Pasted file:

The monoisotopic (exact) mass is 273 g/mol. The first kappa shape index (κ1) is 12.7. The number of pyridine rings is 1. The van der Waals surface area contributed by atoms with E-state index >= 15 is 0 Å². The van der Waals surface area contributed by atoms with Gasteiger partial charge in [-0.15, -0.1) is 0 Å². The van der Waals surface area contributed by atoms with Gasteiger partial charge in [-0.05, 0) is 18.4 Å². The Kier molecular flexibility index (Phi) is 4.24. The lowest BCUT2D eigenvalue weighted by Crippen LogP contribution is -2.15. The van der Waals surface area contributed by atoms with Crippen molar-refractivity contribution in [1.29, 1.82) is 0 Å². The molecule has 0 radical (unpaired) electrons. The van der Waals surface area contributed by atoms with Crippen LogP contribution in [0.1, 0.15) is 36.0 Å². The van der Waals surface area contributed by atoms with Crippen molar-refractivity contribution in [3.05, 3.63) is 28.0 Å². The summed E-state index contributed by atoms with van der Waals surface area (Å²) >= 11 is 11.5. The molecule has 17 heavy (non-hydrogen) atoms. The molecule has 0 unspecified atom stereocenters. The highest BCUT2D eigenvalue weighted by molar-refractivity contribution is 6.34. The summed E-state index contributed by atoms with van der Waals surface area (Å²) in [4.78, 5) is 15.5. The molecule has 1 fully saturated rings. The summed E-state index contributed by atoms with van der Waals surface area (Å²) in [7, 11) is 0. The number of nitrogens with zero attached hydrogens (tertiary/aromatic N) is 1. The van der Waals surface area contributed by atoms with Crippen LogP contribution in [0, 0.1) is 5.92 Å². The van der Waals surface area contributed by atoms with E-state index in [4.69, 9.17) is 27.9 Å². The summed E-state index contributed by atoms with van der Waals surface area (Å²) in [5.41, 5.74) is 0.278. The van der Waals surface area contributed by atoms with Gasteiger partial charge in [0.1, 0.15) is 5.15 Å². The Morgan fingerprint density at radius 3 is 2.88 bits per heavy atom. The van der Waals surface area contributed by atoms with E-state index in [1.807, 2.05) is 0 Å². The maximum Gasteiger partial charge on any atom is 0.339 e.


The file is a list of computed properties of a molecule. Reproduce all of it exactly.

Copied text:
The monoisotopic (exact) mass is 273 g/mol. The first kappa shape index (κ1) is 12.7. The number of pyridine rings is 1. The van der Waals surface area contributed by atoms with E-state index >= 15 is 0 Å². The van der Waals surface area contributed by atoms with Gasteiger partial charge in [-0.15, -0.1) is 0 Å². The van der Waals surface area contributed by atoms with Gasteiger partial charge in [-0.05, 0) is 18.4 Å². The Kier molecular flexibility index (Phi) is 4.24. The lowest BCUT2D eigenvalue weighted by Crippen LogP contribution is -2.15. The van der Waals surface area contributed by atoms with Crippen molar-refractivity contribution in [1.29, 1.82) is 0 Å². The molecule has 0 radical (unpaired) electrons. The van der Waals surface area contributed by atoms with Crippen LogP contribution in [0.1, 0.15) is 36.0 Å². The van der Waals surface area contributed by atoms with Crippen molar-refractivity contribution in [3.05, 3.63) is 28.0 Å². The summed E-state index contributed by atoms with van der Waals surface area (Å²) >= 11 is 11.5. The molecule has 17 heavy (non-hydrogen) atoms. The molecule has 0 unspecified atom stereocenters. The highest BCUT2D eigenvalue weighted by molar-refractivity contribution is 6.34. The summed E-state index contributed by atoms with van der Waals surface area (Å²) in [4.78, 5) is 15.5. The molecule has 1 fully saturated rings. The summed E-state index contributed by atoms with van der Waals surface area (Å²) in [7, 11) is 0. The number of nitrogens with zero attached hydrogens (tertiary/aromatic N) is 1. The van der Waals surface area contributed by atoms with Crippen LogP contribution in [0, 0.1) is 5.92 Å². The van der Waals surface area contributed by atoms with E-state index in [4.69, 9.17) is 27.9 Å². The summed E-state index contributed by atoms with van der Waals surface area (Å²) in [5.41, 5.74) is 0.278. The van der Waals surface area contributed by atoms with Gasteiger partial charge in [0.1, 0.15) is 5.15 Å². The Morgan fingerprint density at radius 3 is 2.88 bits per heavy atom. The van der Waals surface area contributed by atoms with E-state index in [1.807, 2.05) is 0 Å². The maximum Gasteiger partial charge on any atom is 0.339 e.